Over the past twenty years, our policy of targeting hi-tech has been phenomenally successful. However, that was before India started churning out more graduates per year than we have people and before all trade barriers were dropped. Today with free trade, free movement of capital and cheap Indian engineers who are prepared to work 24/7 for a fraction of our minimum wage, we need to think up another plan. What can we do in Ireland that others cannot do? How can we protect ourselves from this hyper-competition which is being led by India and China?
Given that the objective of a successful economy should be to raise the living standards of all of us and that the best way to increase living standards is to raise wages across the board, what can we sell that will give us all the biggest payback?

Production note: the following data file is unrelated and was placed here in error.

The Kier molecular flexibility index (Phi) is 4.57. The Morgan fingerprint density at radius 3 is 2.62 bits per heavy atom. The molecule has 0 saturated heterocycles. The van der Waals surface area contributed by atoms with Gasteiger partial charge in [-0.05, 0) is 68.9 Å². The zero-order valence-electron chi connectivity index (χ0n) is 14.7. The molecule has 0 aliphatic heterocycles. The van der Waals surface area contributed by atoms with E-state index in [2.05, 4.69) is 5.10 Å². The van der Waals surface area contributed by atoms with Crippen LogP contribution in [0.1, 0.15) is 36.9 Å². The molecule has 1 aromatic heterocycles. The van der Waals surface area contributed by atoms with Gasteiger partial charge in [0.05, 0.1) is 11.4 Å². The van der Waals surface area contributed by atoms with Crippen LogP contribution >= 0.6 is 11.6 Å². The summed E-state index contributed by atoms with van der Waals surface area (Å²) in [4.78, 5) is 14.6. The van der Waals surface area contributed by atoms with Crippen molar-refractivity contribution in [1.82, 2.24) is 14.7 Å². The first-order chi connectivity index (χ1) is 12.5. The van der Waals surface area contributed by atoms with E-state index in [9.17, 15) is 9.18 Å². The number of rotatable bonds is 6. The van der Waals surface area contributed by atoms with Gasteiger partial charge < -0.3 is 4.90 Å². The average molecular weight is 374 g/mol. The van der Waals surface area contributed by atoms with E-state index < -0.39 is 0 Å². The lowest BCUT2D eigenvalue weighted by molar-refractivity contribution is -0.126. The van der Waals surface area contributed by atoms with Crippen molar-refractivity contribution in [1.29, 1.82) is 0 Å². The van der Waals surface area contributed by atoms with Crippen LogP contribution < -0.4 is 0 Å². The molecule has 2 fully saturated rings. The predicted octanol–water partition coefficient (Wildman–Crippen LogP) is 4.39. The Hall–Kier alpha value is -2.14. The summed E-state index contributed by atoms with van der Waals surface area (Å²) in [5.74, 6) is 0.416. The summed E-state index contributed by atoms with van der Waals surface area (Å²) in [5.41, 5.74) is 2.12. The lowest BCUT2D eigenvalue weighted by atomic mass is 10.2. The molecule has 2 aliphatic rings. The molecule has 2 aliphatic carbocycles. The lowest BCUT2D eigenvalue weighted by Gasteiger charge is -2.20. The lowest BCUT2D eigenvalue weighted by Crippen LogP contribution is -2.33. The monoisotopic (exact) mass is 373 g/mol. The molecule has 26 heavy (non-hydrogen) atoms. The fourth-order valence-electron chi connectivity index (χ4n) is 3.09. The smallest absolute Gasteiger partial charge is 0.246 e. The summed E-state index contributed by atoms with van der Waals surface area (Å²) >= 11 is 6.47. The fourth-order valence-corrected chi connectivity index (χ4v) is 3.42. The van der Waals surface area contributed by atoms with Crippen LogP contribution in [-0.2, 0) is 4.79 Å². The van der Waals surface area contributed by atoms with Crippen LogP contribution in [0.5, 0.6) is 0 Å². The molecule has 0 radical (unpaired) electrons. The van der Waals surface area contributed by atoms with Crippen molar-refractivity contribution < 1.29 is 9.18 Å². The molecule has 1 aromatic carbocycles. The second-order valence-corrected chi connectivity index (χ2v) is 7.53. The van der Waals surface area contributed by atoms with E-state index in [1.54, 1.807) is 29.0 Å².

This is where the All Ireland and the Electric Picnic come into the frame. Both sport and music are examples of successful industries of the future. Over the past few years, as this country, together with the rest of the West has become more affluent, we have changed our buying habits. We are all starting to buy “experiences” not just goods and services. A new “experience economy” is beginning to emerge. This can be seen everywhere you go in Ireland. Whether you are in a cafï¿½ which offers authentic Colombian coffee or you head up to Dublin for the match with your tribe or you are one of the 35,000 who spent ï¿½175 to go to Electric Picnic to savour the atmosphere, see the bands, hang out with your friends and tell the story when you come home. These are examples of the experience economy – where the things you buy are memorable. “Experience” shoppers are buying things that reinforce the type of people they are, which put them into a certain tribe which gives them pleasure over and above the mere thrill of possession.